5 Tips to Start Streaming

It’s a new year and live streaming video is an excellent way to expand your church’s ministry. If you’ve been charged with your church’s vision to begin streaming video, there is often concern and stress.

You want to make sure you give a great first impression but are a little overwhelmed by the different obstacles that live streaming video presents. Here are 5 tips to help ease the anxiety and teach you how to live stream like a pro!


This cannot be stressed enough. Don’t rush your first public live streaming just because everyone wants to see how it looks. Very often we see churches get their equipment in on Thursday and rush to try to do their first public live stream on Sunday. While this can happen, it is not a good idea to make your very first live streaming event public. Test it many times leading up to your service, and then run a private stream during your first real service with a few beta testers watching for you. This will allow you to see what obstacles may come up during the actual service times.


If your computer and equipment are used during the week for other things and then you show up Sunday morning to stream, problems will happen. Your settings get messed with; it creates more stress and more mistakes. That is why we recommend the computer or hardware used to stream become dedicated to the streaming system and not used for other tasks.

The same advice goes for your internet connection. If you have a robust local network, ask an IT person to prioritize the connection used for live streaming so that other traffic at the church does not interfere with it. If you have a small church with a single router, you may want to disable public wifi usage during the live streaming or have your Internet Service Provider bring in a second connection that is only used for streaming video.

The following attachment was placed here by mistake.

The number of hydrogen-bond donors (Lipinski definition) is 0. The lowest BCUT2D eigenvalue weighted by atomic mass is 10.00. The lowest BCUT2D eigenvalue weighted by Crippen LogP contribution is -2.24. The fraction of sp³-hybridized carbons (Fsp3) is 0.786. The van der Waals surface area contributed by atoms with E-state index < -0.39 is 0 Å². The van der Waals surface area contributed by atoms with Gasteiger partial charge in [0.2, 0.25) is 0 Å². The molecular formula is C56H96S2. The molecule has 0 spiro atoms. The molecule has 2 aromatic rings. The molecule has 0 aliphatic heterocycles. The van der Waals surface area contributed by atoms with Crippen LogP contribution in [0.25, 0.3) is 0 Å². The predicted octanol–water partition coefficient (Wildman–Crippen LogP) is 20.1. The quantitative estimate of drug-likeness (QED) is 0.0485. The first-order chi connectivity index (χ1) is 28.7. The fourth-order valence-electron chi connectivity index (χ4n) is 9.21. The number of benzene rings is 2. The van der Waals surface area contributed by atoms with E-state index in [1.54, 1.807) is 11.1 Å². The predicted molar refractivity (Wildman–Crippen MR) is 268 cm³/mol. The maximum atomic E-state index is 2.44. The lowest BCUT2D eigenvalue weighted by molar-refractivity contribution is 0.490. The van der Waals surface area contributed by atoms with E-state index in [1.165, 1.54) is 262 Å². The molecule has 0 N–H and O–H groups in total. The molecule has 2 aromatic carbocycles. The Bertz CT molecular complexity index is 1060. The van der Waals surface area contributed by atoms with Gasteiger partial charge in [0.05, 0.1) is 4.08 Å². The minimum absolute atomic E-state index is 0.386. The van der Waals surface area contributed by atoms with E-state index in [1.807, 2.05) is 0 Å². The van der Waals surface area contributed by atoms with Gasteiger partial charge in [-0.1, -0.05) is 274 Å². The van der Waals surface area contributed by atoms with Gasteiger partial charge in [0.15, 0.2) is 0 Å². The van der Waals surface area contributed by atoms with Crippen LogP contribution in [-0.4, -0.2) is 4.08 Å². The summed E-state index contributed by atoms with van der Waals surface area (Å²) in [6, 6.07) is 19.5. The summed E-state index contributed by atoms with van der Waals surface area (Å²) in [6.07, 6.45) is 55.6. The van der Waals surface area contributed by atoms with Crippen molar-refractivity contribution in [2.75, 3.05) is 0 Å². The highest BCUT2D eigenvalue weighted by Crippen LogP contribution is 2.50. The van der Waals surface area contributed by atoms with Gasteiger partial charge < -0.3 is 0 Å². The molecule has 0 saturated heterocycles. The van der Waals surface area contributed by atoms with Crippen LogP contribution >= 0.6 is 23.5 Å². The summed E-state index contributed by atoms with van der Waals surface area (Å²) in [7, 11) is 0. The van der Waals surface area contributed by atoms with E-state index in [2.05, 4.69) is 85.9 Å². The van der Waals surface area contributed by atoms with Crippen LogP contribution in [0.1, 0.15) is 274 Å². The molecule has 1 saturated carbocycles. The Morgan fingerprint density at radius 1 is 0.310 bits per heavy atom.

Your best source of feedback is your online audience. You want to tailor your streaming video to give off the same vibe as your live service does. Remember that you can’t please everyone, but you can use their feedback ensure you are creating the look and feel that is best for your church. Just make sure you don’t ask for this feedback during the live streaming. If you are using a chat with your live streaming, asking for feedback during the live stream may create a negative situation that interferes with the online worship.


Don’t be shy about having a variety of different video shots of the speaker and of the congregation. If available, have a camera on the side or in the front that gives them a view of the congregation and cut to it every now and then. The point is to help viewers get the feel of what it is like to be attending. They will thank you when they attend a service.


You might be amazed at the people in your congregation who would be willing to help with some aspect of your streaming video ministry if you just ask. From being a church online host (if you have a chat feature on your streaming video platform), to camera people, audio mixing for streaming, lighting assistance and even someone willing to help bring direction to the streaming event. And there are those who might help with editing the recorded video for your on-demand archives. Bringing people into your live streaming ministry can bring fresh ideas and vision. Use wisdom when asking for help but again, ask. You might be pleasantly surprised as to what happens!

StreamingChurch.tv has been serving churches for almost 20 years. We are happy to help answer any questions you have about streaming video with no obligation. Visit StreamingChurch.tv today.

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